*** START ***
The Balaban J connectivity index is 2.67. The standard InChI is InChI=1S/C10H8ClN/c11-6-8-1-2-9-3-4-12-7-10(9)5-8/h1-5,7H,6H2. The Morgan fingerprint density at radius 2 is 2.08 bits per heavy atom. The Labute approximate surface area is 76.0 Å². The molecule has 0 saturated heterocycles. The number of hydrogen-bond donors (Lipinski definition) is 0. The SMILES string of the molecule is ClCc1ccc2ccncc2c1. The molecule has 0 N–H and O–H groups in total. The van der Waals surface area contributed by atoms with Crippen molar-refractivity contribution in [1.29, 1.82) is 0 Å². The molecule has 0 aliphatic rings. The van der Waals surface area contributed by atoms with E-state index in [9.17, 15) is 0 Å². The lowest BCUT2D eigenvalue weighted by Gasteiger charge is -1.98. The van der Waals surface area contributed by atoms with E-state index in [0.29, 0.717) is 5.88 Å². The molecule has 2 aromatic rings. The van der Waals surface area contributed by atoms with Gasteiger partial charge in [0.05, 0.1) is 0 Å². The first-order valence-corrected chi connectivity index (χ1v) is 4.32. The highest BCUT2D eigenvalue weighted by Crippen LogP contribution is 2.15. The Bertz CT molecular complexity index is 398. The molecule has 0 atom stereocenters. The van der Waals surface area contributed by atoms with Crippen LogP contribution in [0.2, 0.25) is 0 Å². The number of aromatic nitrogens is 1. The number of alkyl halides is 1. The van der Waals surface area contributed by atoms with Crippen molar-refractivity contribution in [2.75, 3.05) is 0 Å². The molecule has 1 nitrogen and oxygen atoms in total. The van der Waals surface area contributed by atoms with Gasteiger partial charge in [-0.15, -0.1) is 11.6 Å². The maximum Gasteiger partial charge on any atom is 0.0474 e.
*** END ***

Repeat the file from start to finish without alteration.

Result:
The Balaban J connectivity index is 2.67. The standard InChI is InChI=1S/C10H8ClN/c11-6-8-1-2-9-3-4-12-7-10(9)5-8/h1-5,7H,6H2. The Morgan fingerprint density at radius 2 is 2.08 bits per heavy atom. The Labute approximate surface area is 76.0 Å². The molecule has 0 saturated heterocycles. The number of hydrogen-bond donors (Lipinski definition) is 0. The SMILES string of the molecule is ClCc1ccc2ccncc2c1. The molecule has 0 N–H and O–H groups in total. The van der Waals surface area contributed by atoms with Crippen molar-refractivity contribution in [1.29, 1.82) is 0 Å². The molecule has 0 aliphatic rings. The van der Waals surface area contributed by atoms with E-state index in [9.17, 15) is 0 Å². The lowest BCUT2D eigenvalue weighted by Gasteiger charge is -1.98. The van der Waals surface area contributed by atoms with E-state index in [0.29, 0.717) is 5.88 Å². The molecule has 2 aromatic rings. The van der Waals surface area contributed by atoms with Gasteiger partial charge in [0.05, 0.1) is 0 Å². The first-order valence-corrected chi connectivity index (χ1v) is 4.32. The highest BCUT2D eigenvalue weighted by Crippen LogP contribution is 2.15. The Bertz CT molecular complexity index is 398. The molecule has 0 atom stereocenters. The van der Waals surface area contributed by atoms with Crippen LogP contribution in [0.2, 0.25) is 0 Å². The number of aromatic nitrogens is 1. The number of alkyl halides is 1. The van der Waals surface area contributed by atoms with Crippen molar-refractivity contribution in [2.75, 3.05) is 0 Å². The molecule has 1 nitrogen and oxygen atoms in total. The van der Waals surface area contributed by atoms with Gasteiger partial charge in [-0.15, -0.1) is 11.6 Å². The maximum Gasteiger partial charge on any atom is 0.0474 e.